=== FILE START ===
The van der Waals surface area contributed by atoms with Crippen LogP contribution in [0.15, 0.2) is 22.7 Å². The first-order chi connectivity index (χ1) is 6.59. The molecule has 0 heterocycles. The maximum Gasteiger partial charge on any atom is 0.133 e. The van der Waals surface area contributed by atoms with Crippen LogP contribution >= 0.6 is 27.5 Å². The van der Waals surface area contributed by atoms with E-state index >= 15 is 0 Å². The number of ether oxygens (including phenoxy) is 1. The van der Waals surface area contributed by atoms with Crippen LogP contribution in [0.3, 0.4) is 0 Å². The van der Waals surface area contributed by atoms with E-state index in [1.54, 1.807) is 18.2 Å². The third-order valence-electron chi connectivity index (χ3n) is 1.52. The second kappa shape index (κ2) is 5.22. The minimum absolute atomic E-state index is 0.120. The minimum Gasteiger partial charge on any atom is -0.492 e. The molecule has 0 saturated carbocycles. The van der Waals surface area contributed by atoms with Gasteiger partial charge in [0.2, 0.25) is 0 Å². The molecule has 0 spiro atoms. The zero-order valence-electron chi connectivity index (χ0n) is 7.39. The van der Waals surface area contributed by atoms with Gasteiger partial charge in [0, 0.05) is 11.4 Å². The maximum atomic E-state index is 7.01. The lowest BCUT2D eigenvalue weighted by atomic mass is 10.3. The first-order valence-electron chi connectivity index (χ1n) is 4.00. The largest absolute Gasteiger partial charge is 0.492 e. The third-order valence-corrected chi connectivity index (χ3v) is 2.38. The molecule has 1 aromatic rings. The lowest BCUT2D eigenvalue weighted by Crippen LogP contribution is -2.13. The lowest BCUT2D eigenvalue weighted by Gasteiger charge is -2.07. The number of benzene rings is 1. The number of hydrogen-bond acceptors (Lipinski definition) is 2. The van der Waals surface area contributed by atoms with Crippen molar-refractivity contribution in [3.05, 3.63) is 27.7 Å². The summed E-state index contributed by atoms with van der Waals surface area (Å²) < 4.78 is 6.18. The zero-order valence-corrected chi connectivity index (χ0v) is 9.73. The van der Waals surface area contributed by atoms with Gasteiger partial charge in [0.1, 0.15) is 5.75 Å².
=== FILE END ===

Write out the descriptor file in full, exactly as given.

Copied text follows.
The van der Waals surface area contributed by atoms with Crippen LogP contribution in [0.15, 0.2) is 22.7 Å². The first-order chi connectivity index (χ1) is 6.59. The molecule has 0 heterocycles. The maximum Gasteiger partial charge on any atom is 0.133 e. The van der Waals surface area contributed by atoms with Crippen LogP contribution >= 0.6 is 27.5 Å². The van der Waals surface area contributed by atoms with E-state index >= 15 is 0 Å². The number of ether oxygens (including phenoxy) is 1. The van der Waals surface area contributed by atoms with Crippen LogP contribution in [0.3, 0.4) is 0 Å². The van der Waals surface area contributed by atoms with E-state index in [1.54, 1.807) is 18.2 Å². The third-order valence-electron chi connectivity index (χ3n) is 1.52. The second kappa shape index (κ2) is 5.22. The minimum absolute atomic E-state index is 0.120. The minimum Gasteiger partial charge on any atom is -0.492 e. The molecule has 0 saturated carbocycles. The van der Waals surface area contributed by atoms with Gasteiger partial charge in [0.2, 0.25) is 0 Å². The molecule has 0 spiro atoms. The zero-order valence-electron chi connectivity index (χ0n) is 7.39. The van der Waals surface area contributed by atoms with Gasteiger partial charge in [0, 0.05) is 11.4 Å². The maximum atomic E-state index is 7.01. The lowest BCUT2D eigenvalue weighted by atomic mass is 10.3. The first-order valence-electron chi connectivity index (χ1n) is 4.00. The largest absolute Gasteiger partial charge is 0.492 e. The third-order valence-corrected chi connectivity index (χ3v) is 2.38. The molecule has 1 aromatic rings. The lowest BCUT2D eigenvalue weighted by Crippen LogP contribution is -2.13. The lowest BCUT2D eigenvalue weighted by Gasteiger charge is -2.07. The number of benzene rings is 1. The number of hydrogen-bond acceptors (Lipinski definition) is 2. The van der Waals surface area contributed by atoms with Crippen molar-refractivity contribution in [3.05, 3.63) is 27.7 Å². The summed E-state index contributed by atoms with van der Waals surface area (Å²) < 4.78 is 6.18. The zero-order valence-corrected chi connectivity index (χ0v) is 9.73. The van der Waals surface area contributed by atoms with Gasteiger partial charge in [0.1, 0.15) is 5.75 Å².